Holmes says the conversation was so loud that he could hear it. Holmes told investigators, "I've never seen anything like this."

Holmes reveals that he reported the phone call to his superior at the embassy and even mentioned it briefly to friends soon after.

HECK: I thought he was an excellent witness. Frankly, his revelation was jaw-dropping.

MALVEAUX: Holmes also testified that it was clear to him that Ukrainian officials, quote, "gradually came to understand that they were being asked to do something in exchange for the meeting and the security assistance hold being lifted."

A Republican source tells CNN that several members of the GOP were privately shaken by his closed-door testimony.

David Hale, the highest-ranking State Department employee to testify so far, saying after hearing that the aid to Ukraine was halted, Hale said he wanted clarity on who ordered the freezing. He testified it took him two days to get an answer before OMB stated on the record that "it was the president through Chief of Staff Mulvaney."


MALVEAUX: First round will be Vindman and Williams to testify. That will be at 9 a.m. They'll be side by side, a Democratic aide telling me that the format is the same as last week, because they felt it was very effective. That it maximizes on momentum, allows the process to go as quickly as possible. It also allows them to tell a story that complements one another,

putting together a piece of the puzzle that forwards the case for impeachment -- Alisyn.

CAMEROTA: It promises to be a very interesting day, Suzanne.


CAMEROTA: Thank you very much for the preview.

So the public will hear from two witnesses today with direct knowledge of President Trump's involvement in the Ukraine controversy. So we'll break down what they are expected to say, next.



BERMAN: This is CNN's special coverage of the impeachment inquiry. Four witnesses will take the stand today in the House hearing room, including Lieutenant Colonel Alexander Vindman, who has said he was alarmed by President Trump's request for Ukraine to investigate the Bidens.

Both of the witnesses this morning, Vindman and Jennifer Williams, an aide to Vice President Mike Pence, they say they listened to the call, and they were troubled by it, that it was inappropriate.

I want to bring in CNN senior global affairs analyst, Bianna Golodryga and CNN political commentator Joe Lockhart. He was President Clinton's White House press secretary.

And again, Lieutenant Colonel Alexander Vindman, they are the two testifying first this morning. Both were on the phone call, listening, between President Trump and President Zelensky; and both have testified they thought it was inappropriate.

I'll just read you sections. Vindman says, "I do not think it was proper to demand that a foreign government investigate a U.S. citizen, and I was worried about the implications for the U.S. government's support of Ukraine."

Jennifer Williams: "I will say it struck me as unusual and inappropriate."

BIANNA GOLODRYGA, CNN SENIOR GLOBAL AFFAIRS ANALYST: And Vindman, from initially hearing that phone call, was alarmed; and remember, he went to the lawyer at the NSC to express his alarm about that. He told his brother about that, as well.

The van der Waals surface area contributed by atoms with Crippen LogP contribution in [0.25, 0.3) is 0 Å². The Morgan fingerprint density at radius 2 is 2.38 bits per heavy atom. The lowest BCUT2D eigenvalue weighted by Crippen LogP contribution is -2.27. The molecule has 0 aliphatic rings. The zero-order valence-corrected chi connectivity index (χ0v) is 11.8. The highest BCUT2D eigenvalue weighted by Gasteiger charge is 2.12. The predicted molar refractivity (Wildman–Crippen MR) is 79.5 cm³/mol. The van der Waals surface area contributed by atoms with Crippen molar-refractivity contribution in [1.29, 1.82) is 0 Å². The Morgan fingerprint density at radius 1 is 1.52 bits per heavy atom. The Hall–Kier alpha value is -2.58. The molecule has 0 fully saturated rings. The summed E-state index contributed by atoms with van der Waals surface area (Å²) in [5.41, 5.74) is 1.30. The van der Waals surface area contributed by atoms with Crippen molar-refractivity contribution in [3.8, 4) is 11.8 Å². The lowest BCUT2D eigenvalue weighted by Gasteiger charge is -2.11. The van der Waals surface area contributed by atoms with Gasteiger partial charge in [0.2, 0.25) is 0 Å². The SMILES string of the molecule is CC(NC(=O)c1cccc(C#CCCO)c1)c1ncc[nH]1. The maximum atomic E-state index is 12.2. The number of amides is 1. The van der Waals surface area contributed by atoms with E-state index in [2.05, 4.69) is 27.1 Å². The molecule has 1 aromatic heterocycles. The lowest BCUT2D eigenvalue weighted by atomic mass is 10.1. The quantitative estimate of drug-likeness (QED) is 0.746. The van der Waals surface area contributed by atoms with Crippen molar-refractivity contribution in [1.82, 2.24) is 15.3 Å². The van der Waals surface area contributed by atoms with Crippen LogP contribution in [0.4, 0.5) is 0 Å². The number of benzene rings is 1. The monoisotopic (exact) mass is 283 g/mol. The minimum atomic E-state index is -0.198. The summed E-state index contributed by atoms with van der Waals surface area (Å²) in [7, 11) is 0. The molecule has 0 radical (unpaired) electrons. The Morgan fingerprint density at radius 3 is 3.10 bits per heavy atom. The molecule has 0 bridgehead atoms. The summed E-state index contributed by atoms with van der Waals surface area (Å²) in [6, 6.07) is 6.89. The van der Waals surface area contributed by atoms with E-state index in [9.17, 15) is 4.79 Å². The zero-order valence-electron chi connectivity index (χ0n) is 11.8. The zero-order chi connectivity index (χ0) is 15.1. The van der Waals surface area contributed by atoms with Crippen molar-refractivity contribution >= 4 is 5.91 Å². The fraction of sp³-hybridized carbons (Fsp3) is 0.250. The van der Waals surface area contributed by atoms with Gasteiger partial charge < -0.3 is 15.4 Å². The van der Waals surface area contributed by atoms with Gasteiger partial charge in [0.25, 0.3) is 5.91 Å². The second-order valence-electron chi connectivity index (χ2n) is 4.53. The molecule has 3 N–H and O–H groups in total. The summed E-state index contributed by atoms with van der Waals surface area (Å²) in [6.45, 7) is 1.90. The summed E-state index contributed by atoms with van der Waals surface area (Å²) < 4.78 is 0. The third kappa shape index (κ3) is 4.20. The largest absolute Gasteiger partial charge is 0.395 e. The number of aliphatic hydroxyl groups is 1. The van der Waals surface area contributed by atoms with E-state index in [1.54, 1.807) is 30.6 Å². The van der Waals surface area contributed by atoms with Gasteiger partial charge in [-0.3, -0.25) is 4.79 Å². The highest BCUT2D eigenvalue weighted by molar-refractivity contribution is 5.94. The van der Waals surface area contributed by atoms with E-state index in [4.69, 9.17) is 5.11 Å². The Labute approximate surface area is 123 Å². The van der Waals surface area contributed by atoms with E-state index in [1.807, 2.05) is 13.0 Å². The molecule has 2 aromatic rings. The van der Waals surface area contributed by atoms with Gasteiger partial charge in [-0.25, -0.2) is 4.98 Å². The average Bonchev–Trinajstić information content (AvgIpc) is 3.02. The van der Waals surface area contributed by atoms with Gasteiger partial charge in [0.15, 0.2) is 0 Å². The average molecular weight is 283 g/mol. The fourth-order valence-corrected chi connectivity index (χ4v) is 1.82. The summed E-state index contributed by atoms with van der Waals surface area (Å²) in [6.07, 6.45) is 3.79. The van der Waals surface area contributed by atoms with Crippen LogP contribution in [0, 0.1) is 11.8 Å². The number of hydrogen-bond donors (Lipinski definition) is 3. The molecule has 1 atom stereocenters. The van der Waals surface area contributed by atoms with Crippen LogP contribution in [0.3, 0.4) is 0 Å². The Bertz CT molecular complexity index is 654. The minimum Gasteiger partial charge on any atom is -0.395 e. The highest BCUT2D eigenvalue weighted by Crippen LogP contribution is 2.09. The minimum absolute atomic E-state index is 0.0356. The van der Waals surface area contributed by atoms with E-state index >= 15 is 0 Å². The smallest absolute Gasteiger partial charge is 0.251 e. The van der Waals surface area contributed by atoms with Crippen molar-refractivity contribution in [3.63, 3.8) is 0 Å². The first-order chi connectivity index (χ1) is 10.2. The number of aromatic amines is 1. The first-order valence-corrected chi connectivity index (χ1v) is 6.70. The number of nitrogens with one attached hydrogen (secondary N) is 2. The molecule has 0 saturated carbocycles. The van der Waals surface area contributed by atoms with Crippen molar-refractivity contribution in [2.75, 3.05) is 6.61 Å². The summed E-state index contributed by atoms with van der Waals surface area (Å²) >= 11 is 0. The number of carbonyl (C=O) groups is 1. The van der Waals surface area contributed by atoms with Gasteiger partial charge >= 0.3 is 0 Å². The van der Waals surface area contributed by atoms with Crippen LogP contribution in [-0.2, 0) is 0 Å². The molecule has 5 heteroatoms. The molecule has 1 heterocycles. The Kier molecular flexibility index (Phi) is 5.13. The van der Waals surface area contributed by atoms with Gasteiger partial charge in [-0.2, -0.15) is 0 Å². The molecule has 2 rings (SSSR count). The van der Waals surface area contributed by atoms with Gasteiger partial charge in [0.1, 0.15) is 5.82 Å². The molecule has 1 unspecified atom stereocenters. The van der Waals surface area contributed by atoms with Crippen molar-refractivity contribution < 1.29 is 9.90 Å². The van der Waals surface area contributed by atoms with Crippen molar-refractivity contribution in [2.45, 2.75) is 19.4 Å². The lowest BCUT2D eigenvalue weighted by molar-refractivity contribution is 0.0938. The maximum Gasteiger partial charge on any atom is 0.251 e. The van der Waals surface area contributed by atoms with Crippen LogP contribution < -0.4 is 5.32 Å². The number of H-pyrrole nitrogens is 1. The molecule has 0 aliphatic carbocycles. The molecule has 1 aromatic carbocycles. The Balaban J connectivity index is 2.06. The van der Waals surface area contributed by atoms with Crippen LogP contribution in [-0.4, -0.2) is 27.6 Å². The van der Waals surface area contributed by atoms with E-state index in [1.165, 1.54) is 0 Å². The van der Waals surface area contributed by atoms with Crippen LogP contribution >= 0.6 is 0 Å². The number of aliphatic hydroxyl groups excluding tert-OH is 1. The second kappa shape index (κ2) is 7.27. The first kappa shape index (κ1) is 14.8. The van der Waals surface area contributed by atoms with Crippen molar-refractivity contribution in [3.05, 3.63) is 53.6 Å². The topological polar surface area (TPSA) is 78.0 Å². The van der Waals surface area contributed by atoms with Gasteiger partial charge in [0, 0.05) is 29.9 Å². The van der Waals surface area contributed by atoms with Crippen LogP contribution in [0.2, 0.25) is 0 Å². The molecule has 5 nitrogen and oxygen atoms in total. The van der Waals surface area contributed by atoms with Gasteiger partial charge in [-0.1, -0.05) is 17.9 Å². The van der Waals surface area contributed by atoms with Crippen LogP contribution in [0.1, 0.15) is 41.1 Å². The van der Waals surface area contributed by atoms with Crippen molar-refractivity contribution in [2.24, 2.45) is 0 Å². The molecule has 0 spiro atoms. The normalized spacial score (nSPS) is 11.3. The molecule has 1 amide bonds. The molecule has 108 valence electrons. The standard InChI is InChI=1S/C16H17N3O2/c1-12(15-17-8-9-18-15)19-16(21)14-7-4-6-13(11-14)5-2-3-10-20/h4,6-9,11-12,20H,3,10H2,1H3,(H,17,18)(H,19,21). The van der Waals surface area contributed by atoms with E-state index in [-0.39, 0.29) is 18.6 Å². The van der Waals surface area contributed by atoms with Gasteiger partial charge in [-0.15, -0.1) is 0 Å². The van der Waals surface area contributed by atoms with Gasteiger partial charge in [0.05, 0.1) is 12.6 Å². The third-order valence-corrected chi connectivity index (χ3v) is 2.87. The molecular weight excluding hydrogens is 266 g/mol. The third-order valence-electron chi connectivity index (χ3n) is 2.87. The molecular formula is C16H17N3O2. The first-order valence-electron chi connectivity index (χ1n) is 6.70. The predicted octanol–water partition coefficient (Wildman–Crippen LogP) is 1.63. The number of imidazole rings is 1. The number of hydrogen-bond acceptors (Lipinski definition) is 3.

He has a background. And he's from Ukraine as a Ukraine expert, Ukraine-Russia expert. And remember, he had been there for the meeting at the White House with Sondland and others from Ukraine, where Sondland said that he was talking about investigations, and Bolton said, I don't want to be part of this drug deal. So Fiona Hill, whatever Republicans are going to say about Vindman

today, I guarantee what we're going to hear from Fiona Hill on Thursday, to back up the credibility of Vindman, will make this an aberration, because she stands up for Vindman, says that Vindman agreed with her, that she was alarmed and he was alarmed by what they heard from this phone call, and that they brought this up to the lawyer. The lawyer, of course, we know, said that nobody else should know about this.

CAMEROTA: Vindman is also the person who heard other things in the call than was reflected, ultimately, in that transcript. He heard Burisma, and then that wasn't reflected in the transcript. So I mean, he's -- he's vital. I mean, he -- this will be a fascinating moment of television, to see how they both -- reach that approach --

JOE LOCKHART, CNN POLITICAL COMMENTATOR: I mean, I think he'll also sit there in his uniform as a military man, and -- and I think that gives him a sense of nonpartisanship, that he's not out to get anyone. He's just telling people it's -- you know, the interesting thing is, you know, I think people listening might say, oh, they were troubled by it. That doesn't seem like such a big deal.

But now that both of these witnesses have seen the scope of everyone else's testimony and are clued in on this, you know, pretty massive effort, using back channels, to get these investigations started in Ukraine, I think that could be -- I think their testimony could be even more interesting than their depositions.

GOLODRYGA: And the one commonality that you're going to see from all of these witnesses is what we saw last week, as well, laying out the significance of having a strong U.S. support for Ukraine right now and what that means for Russia if we don't support Ukraine. And we saw that from Yovanovitch, we saw that from Taylor, we saw that from Kent last week.